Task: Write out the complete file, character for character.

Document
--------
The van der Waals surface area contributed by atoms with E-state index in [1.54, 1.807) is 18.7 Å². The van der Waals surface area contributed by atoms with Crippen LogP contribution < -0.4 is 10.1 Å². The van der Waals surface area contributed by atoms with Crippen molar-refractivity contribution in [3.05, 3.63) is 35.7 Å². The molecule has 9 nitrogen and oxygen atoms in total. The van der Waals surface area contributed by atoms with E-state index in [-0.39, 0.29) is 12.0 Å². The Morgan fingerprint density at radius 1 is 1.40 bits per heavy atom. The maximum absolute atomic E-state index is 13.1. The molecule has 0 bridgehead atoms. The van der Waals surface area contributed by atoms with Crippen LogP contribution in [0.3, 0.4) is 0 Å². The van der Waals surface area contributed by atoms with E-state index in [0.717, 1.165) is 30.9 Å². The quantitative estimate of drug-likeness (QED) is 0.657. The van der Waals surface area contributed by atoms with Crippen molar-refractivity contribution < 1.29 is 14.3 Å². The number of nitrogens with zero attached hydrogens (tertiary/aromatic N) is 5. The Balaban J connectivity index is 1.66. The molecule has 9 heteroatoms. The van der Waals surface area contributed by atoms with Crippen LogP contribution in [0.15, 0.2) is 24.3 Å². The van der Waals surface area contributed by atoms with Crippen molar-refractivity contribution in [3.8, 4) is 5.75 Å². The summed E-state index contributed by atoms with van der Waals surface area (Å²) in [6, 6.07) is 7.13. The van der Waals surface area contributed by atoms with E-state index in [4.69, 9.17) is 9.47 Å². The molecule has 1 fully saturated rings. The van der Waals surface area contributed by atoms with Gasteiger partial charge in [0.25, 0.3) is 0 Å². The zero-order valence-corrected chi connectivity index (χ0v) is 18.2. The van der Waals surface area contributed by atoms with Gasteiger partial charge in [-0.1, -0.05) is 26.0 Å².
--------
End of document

The van der Waals surface area contributed by atoms with E-state index in [1.54, 1.807) is 18.7 Å². The van der Waals surface area contributed by atoms with Crippen LogP contribution < -0.4 is 10.1 Å². The van der Waals surface area contributed by atoms with Crippen molar-refractivity contribution in [3.05, 3.63) is 35.7 Å². The molecule has 9 nitrogen and oxygen atoms in total. The van der Waals surface area contributed by atoms with E-state index in [-0.39, 0.29) is 12.0 Å². The Morgan fingerprint density at radius 1 is 1.40 bits per heavy atom. The maximum absolute atomic E-state index is 13.1. The molecule has 0 bridgehead atoms. The van der Waals surface area contributed by atoms with Crippen LogP contribution in [0.3, 0.4) is 0 Å². The van der Waals surface area contributed by atoms with E-state index in [0.717, 1.165) is 30.9 Å². The quantitative estimate of drug-likeness (QED) is 0.657. The van der Waals surface area contributed by atoms with Crippen molar-refractivity contribution < 1.29 is 14.3 Å². The number of nitrogens with zero attached hydrogens (tertiary/aromatic N) is 5. The Balaban J connectivity index is 1.66. The molecule has 9 heteroatoms. The van der Waals surface area contributed by atoms with Crippen LogP contribution in [0.15, 0.2) is 24.3 Å². The van der Waals surface area contributed by atoms with Crippen molar-refractivity contribution in [3.8, 4) is 5.75 Å². The summed E-state index contributed by atoms with van der Waals surface area (Å²) in [6, 6.07) is 7.13. The van der Waals surface area contributed by atoms with E-state index in [4.69, 9.17) is 9.47 Å². The molecule has 1 fully saturated rings. The van der Waals surface area contributed by atoms with Gasteiger partial charge in [0.25, 0.3) is 0 Å². The zero-order valence-corrected chi connectivity index (χ0v) is 18.2. The van der Waals surface area contributed by atoms with Gasteiger partial charge in [-0.1, -0.05) is 26.0 Å².